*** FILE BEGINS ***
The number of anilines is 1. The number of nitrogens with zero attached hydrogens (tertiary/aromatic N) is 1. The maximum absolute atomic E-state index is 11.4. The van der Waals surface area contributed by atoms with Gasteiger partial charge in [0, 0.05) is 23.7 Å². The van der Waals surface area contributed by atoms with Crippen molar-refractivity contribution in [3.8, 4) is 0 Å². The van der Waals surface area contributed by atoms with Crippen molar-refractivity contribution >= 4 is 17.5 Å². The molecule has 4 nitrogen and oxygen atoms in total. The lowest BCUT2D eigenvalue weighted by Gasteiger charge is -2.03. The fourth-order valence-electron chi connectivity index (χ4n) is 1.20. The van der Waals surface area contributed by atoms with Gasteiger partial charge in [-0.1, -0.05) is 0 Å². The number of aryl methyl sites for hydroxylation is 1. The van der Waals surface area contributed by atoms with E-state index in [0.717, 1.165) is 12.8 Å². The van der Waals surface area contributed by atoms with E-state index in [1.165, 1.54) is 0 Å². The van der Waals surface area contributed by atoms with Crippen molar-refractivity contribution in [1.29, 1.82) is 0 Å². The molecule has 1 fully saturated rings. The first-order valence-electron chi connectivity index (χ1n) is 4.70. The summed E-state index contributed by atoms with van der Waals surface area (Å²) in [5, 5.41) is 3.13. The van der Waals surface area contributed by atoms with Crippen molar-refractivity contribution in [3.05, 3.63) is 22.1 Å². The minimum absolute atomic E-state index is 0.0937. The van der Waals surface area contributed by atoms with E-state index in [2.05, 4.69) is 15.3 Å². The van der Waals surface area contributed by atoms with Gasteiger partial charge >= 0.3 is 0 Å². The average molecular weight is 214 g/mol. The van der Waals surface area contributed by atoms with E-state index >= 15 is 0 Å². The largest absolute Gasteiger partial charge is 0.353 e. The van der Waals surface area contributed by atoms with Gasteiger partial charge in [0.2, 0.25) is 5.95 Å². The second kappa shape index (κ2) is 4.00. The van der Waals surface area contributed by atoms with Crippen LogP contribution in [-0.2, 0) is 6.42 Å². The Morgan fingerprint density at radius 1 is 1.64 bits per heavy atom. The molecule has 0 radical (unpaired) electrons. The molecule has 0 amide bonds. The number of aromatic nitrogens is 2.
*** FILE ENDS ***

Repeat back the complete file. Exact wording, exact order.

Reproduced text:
The number of anilines is 1. The number of nitrogens with zero attached hydrogens (tertiary/aromatic N) is 1. The maximum absolute atomic E-state index is 11.4. The van der Waals surface area contributed by atoms with Gasteiger partial charge in [0, 0.05) is 23.7 Å². The van der Waals surface area contributed by atoms with Crippen molar-refractivity contribution in [3.8, 4) is 0 Å². The van der Waals surface area contributed by atoms with Crippen molar-refractivity contribution >= 4 is 17.5 Å². The molecule has 4 nitrogen and oxygen atoms in total. The lowest BCUT2D eigenvalue weighted by Gasteiger charge is -2.03. The fourth-order valence-electron chi connectivity index (χ4n) is 1.20. The van der Waals surface area contributed by atoms with Gasteiger partial charge in [-0.1, -0.05) is 0 Å². The number of aryl methyl sites for hydroxylation is 1. The van der Waals surface area contributed by atoms with E-state index in [0.717, 1.165) is 12.8 Å². The van der Waals surface area contributed by atoms with E-state index in [1.165, 1.54) is 0 Å². The van der Waals surface area contributed by atoms with Crippen molar-refractivity contribution in [1.29, 1.82) is 0 Å². The molecule has 1 fully saturated rings. The first-order valence-electron chi connectivity index (χ1n) is 4.70. The summed E-state index contributed by atoms with van der Waals surface area (Å²) in [5, 5.41) is 3.13. The van der Waals surface area contributed by atoms with Crippen molar-refractivity contribution in [3.05, 3.63) is 22.1 Å². The minimum absolute atomic E-state index is 0.0937. The van der Waals surface area contributed by atoms with E-state index in [2.05, 4.69) is 15.3 Å². The van der Waals surface area contributed by atoms with Gasteiger partial charge >= 0.3 is 0 Å². The average molecular weight is 214 g/mol. The van der Waals surface area contributed by atoms with E-state index >= 15 is 0 Å². The largest absolute Gasteiger partial charge is 0.353 e. The van der Waals surface area contributed by atoms with Gasteiger partial charge in [0.2, 0.25) is 5.95 Å². The second kappa shape index (κ2) is 4.00. The van der Waals surface area contributed by atoms with Crippen LogP contribution in [-0.2, 0) is 6.42 Å². The Morgan fingerprint density at radius 1 is 1.64 bits per heavy atom. The molecule has 0 radical (unpaired) electrons. The molecule has 0 amide bonds. The number of aromatic nitrogens is 2.